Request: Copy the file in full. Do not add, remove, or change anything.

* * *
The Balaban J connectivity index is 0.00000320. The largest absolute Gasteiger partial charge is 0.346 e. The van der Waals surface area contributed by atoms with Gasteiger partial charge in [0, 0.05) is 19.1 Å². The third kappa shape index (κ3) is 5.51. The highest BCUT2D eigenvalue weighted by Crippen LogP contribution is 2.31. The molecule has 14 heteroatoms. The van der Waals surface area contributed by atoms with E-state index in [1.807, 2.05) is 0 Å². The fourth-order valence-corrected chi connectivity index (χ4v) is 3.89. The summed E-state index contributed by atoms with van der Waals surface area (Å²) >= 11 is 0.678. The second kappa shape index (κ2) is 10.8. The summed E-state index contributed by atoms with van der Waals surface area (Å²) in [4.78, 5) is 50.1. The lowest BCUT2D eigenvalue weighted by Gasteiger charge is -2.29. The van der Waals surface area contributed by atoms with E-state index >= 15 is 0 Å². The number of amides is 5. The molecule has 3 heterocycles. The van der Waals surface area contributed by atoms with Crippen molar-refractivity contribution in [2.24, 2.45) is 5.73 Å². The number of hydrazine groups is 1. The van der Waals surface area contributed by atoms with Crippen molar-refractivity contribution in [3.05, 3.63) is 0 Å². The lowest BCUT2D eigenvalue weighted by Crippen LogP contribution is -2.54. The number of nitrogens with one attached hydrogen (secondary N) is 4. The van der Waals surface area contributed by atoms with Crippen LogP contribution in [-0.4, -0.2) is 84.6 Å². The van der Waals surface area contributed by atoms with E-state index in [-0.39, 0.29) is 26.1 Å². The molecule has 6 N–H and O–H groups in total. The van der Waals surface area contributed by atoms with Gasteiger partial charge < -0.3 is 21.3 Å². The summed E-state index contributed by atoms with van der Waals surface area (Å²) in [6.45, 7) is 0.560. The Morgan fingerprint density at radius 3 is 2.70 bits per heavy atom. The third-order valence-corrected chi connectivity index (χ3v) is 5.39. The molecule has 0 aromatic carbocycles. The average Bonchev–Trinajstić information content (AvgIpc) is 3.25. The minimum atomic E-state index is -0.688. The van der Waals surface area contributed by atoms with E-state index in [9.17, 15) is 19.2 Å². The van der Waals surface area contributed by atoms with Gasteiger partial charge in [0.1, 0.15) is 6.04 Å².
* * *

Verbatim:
The Balaban J connectivity index is 0.00000320. The largest absolute Gasteiger partial charge is 0.346 e. The van der Waals surface area contributed by atoms with Gasteiger partial charge in [0, 0.05) is 19.1 Å². The third kappa shape index (κ3) is 5.51. The highest BCUT2D eigenvalue weighted by Crippen LogP contribution is 2.31. The molecule has 14 heteroatoms. The van der Waals surface area contributed by atoms with E-state index in [1.807, 2.05) is 0 Å². The fourth-order valence-corrected chi connectivity index (χ4v) is 3.89. The summed E-state index contributed by atoms with van der Waals surface area (Å²) >= 11 is 0.678. The second kappa shape index (κ2) is 10.8. The summed E-state index contributed by atoms with van der Waals surface area (Å²) in [4.78, 5) is 50.1. The lowest BCUT2D eigenvalue weighted by Gasteiger charge is -2.29. The van der Waals surface area contributed by atoms with E-state index >= 15 is 0 Å². The number of amides is 5. The molecule has 3 heterocycles. The van der Waals surface area contributed by atoms with Crippen molar-refractivity contribution in [2.24, 2.45) is 5.73 Å². The number of hydrazine groups is 1. The van der Waals surface area contributed by atoms with Crippen molar-refractivity contribution in [3.05, 3.63) is 0 Å². The lowest BCUT2D eigenvalue weighted by Crippen LogP contribution is -2.54. The number of nitrogens with one attached hydrogen (secondary N) is 4. The van der Waals surface area contributed by atoms with Crippen LogP contribution in [-0.4, -0.2) is 84.6 Å². The van der Waals surface area contributed by atoms with E-state index in [-0.39, 0.29) is 26.1 Å². The molecule has 6 N–H and O–H groups in total. The van der Waals surface area contributed by atoms with Gasteiger partial charge < -0.3 is 21.3 Å². The summed E-state index contributed by atoms with van der Waals surface area (Å²) in [6.45, 7) is 0.560. The Morgan fingerprint density at radius 3 is 2.70 bits per heavy atom. The third-order valence-corrected chi connectivity index (χ3v) is 5.39. The molecule has 0 aromatic carbocycles. The average Bonchev–Trinajstić information content (AvgIpc) is 3.25. The minimum atomic E-state index is -0.688. The van der Waals surface area contributed by atoms with E-state index in [9.17, 15) is 19.2 Å². The van der Waals surface area contributed by atoms with Gasteiger partial charge in [0.1, 0.15) is 6.04 Å².